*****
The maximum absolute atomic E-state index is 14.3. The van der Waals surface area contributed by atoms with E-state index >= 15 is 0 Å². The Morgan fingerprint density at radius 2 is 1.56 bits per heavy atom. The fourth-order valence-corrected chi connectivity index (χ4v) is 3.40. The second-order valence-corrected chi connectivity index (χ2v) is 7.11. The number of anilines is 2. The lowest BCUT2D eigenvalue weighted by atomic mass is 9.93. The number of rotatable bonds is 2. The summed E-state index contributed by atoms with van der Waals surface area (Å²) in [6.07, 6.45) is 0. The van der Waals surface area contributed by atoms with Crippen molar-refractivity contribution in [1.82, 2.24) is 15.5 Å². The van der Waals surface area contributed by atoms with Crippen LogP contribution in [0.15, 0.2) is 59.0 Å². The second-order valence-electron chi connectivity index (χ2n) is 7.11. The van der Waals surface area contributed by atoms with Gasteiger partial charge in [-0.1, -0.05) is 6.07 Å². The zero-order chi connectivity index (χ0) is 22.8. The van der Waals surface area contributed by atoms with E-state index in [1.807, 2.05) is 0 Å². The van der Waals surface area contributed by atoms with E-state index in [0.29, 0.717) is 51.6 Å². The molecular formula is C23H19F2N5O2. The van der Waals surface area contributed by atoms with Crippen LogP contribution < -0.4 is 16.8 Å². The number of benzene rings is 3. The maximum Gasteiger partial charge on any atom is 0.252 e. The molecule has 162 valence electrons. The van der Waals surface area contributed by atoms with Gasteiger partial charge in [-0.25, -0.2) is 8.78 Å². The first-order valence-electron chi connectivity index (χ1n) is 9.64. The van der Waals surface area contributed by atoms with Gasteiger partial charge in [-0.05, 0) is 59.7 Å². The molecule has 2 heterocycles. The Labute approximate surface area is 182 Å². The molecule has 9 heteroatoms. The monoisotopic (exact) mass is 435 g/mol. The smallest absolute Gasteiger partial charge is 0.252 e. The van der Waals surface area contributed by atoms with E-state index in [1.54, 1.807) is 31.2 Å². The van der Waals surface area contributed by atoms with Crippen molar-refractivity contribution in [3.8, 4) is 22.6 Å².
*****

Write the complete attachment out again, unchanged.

The maximum absolute atomic E-state index is 14.3. The van der Waals surface area contributed by atoms with E-state index >= 15 is 0 Å². The Morgan fingerprint density at radius 2 is 1.56 bits per heavy atom. The fourth-order valence-corrected chi connectivity index (χ4v) is 3.40. The second-order valence-corrected chi connectivity index (χ2v) is 7.11. The number of anilines is 2. The lowest BCUT2D eigenvalue weighted by atomic mass is 9.93. The number of rotatable bonds is 2. The summed E-state index contributed by atoms with van der Waals surface area (Å²) in [6.07, 6.45) is 0. The van der Waals surface area contributed by atoms with Crippen molar-refractivity contribution in [1.82, 2.24) is 15.5 Å². The van der Waals surface area contributed by atoms with Crippen LogP contribution in [0.15, 0.2) is 59.0 Å². The second-order valence-electron chi connectivity index (χ2n) is 7.11. The van der Waals surface area contributed by atoms with Gasteiger partial charge in [-0.1, -0.05) is 6.07 Å². The zero-order chi connectivity index (χ0) is 22.8. The van der Waals surface area contributed by atoms with E-state index in [1.807, 2.05) is 0 Å². The van der Waals surface area contributed by atoms with E-state index in [0.29, 0.717) is 51.6 Å². The molecular formula is C23H19F2N5O2. The van der Waals surface area contributed by atoms with Crippen LogP contribution < -0.4 is 16.8 Å². The number of benzene rings is 3. The maximum Gasteiger partial charge on any atom is 0.252 e. The molecule has 162 valence electrons. The van der Waals surface area contributed by atoms with Gasteiger partial charge in [-0.25, -0.2) is 8.78 Å². The first-order valence-electron chi connectivity index (χ1n) is 9.64. The van der Waals surface area contributed by atoms with Gasteiger partial charge in [-0.05, 0) is 59.7 Å². The molecule has 2 heterocycles. The Labute approximate surface area is 182 Å². The molecule has 9 heteroatoms. The monoisotopic (exact) mass is 435 g/mol. The smallest absolute Gasteiger partial charge is 0.252 e. The van der Waals surface area contributed by atoms with E-state index in [1.54, 1.807) is 31.2 Å². The van der Waals surface area contributed by atoms with Crippen molar-refractivity contribution in [3.8, 4) is 22.6 Å².